MORE INTERNATIONAL EVERY DAY
One of the most enjoyable aspects of a world teams
tournament is the growing internationalism. Milan had 31 different
countries and the mix of nationalities within each country can be staggering.
Malaysia has Pakistani and Australian coaches and a French Canadian physiotherapist.
And Mohammed Azlan Iskander’s father is Scottish.
One of the more telling incidents
happened during the individual tournament when David Barnett of England
was told to change out of his t-shirt, which is not allowed in world events.
But Barnett, not a member of the England team, did not have a collared
shirt to his name, so Alistair Livingstone, the Scottish number one, who
was standing nearby dashed to his squash bag and gave him one. When Barnett
appeared on court, he had ‘South Africa’ written across his back.
At almost every world junior champs there are rumours concerning the age
of one or two Pakistan players. In Princeton one player was said to be
22, rather than under 19. It seems the issuing of birth certificates in
Pakistan is not as well controlled as in other parts of the world. Raju
Chainini, squash correspondent of The Hindu and other Indian papers, swears
that at one Asian junior championships all four Pakistani players had
birth certificates showing the date of birth as January 1 1973. Waaaall,
I suppose it could happenÂ
At the opening ceremony for the team championships
in Milan on July 22 2000, that likeable Aussie Chris Robertson, now
the Welsh coach, was given his award for winning the world junior championship.
Just a little lateÂ
..he won it in 1984.
A LITTLE DRAWING, GREAT THINGS
Had breakfast with the Egyptian national coach Abbas Kaoud at the Hotel
dei Cavalieri in Milan, the official hotel of the World men’s junior champs,
and conversation got around to the Al Ahram tournament. He says it all
started when he was looking through the very glossy Italian magazine Squash
International six years ago and there was an article saying that squash
could go ‘fresh air’ by erecting courts out of doors.
One of the sketches that accompanied
the article showed a squash court in front of the Pyramids. Abbas said
to the people in Cairo “Why not” and from that moment on they all pushed
towards making that random artist’s sketch a reality and producing one
of the greatest squash tournaments in the world in the most breathtaking
venue. The first Al Ahram was in 1996 and I was there. Photographs of
the shimmering court in front of the floodlit Pyramids hit newspapers
around the world. It
happens again in August. I shall be there.
New Yorkers will soon have a famous squash name at their service – Devoy.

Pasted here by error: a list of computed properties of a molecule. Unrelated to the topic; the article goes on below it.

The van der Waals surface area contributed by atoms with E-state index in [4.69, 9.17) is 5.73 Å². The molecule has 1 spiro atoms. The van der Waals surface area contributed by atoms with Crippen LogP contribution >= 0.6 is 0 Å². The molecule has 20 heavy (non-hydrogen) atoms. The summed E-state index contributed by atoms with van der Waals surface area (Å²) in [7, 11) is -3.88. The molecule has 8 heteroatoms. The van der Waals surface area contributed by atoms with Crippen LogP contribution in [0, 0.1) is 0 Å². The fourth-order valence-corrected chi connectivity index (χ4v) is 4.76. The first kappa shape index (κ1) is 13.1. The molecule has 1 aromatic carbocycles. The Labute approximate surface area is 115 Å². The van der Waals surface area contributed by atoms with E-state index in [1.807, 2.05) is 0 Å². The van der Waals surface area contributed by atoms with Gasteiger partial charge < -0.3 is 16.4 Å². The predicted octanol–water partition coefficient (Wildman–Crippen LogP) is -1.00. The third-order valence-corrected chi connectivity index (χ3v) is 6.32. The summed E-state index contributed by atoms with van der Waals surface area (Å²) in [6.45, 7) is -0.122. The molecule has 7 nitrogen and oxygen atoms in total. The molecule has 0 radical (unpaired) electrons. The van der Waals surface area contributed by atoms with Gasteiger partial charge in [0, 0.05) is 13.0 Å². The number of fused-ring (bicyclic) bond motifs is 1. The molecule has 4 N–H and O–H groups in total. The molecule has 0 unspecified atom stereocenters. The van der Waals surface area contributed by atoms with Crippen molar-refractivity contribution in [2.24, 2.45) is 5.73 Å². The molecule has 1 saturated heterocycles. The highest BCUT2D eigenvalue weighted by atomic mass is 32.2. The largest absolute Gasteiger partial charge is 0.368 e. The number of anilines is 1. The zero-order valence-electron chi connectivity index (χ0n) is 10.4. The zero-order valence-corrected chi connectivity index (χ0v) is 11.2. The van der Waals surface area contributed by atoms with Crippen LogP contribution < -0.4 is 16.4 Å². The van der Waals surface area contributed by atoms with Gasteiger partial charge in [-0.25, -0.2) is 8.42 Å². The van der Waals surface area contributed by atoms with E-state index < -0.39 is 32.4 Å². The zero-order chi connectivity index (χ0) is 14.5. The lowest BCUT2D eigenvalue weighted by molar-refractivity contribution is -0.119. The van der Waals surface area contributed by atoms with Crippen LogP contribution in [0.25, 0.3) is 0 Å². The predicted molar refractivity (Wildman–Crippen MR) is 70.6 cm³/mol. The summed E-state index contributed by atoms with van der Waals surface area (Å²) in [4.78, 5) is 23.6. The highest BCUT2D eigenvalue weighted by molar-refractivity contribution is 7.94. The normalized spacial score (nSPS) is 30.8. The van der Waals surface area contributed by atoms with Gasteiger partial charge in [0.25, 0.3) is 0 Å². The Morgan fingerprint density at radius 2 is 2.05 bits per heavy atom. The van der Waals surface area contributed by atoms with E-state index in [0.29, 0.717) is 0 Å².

Not Dame Susan Devoy, but her big brother Mark. (She had seven older brothers).
Round about the middle of August Mark will arrive with wife and kids to
take up the job of squash pro at the Casino Heights club, taking over
from Bryan Patterson, who leaves to take up a post at a Philadelphia school.
Mark was managing the New Zealand team in Milan and was very excited at
the prospect of moving to the States. Mark got the job over Liz Irving
– to the surprise of some. Gogo Allaudin was another applicant. A big
surprise was that world champion Peter Nicol’s long time coach Neil Harvey
applied for the job, but withdrew his name after a visit to the club and
the many duties were described to him.
DANCE DESERVES ANOTHER
The US team that finished a creditable 17th, were warned that the The
Kiwis would perform their famous haka Maori war dance before the match.
I suggested that the Americans reply with a wild charleston, but, for
some reason, it fell on deaf ears.
Two years ago at Princeton at the World Junior Champs, the Mark Talbott
Fair Play Award was inaugurated. It went to Nicholas Kyme of Bermuda who
was in Milan as the manager of the team, replacing his mother who has
retired from that job. A worthy winner he was too. In Milan, the award
went to James Willstrop and I can tell you it was wildly applauded by
all the other players at the closing ceremony. This 16 year old kid is
really something else. His on-court behaviour is as good as his on-court
performance. He never asks for a let on the chance that the ref is stupid
or asleep. He knows when he could not have reached the ball and he knows
when his opponent deserves a stroke. He never argues with the ref and
treats his opponents with respect bordering on affection. This was the
best behaved tournament I have ever seen and the two best players, Willstrop
and Karim Darwish, led the rest.
If you ever get to Milan, go to number two, Piazza Cavour, and look for
the sign Downtown Palestre. (That’s gym in Italian). It is 3000 square
metres of superb design and wonderful facilities. A huge spinning room,
every possible fitness machine, acres of changing rooms, private facilities
for people who don’t want to be seen to be sweating, steam baths, saunas,
four very good, meticulously clean squash courts and a terrific restaurant.
It was here that shrewd England team manager David Campion (husband of
world champion Cassie Campion) brought the England team every day away
from the hurly burly of the Vico squash club where all the other 30 countries
were given 30 minutes practise time every day. The Downtown manager is
a highly enthusiastic Argentian called Carlos Saikali and he welcomed
the presence of the England team and gave them a great deal on food too.
He extended those privileges to me and for about $11 we played, sweated,
showered and ate as much as we could. Downtown Palestre: firstname.lastname@example.org
My final note on Milan: the most beautifully turned out women of any city.
Even better than those New York women. Strangely I never saw a fat woman
under 50. And the Milanese women are liberated in a way that few others
are; they drive motor scooters, big and small, a matter of course. If
only I were 60 againÂ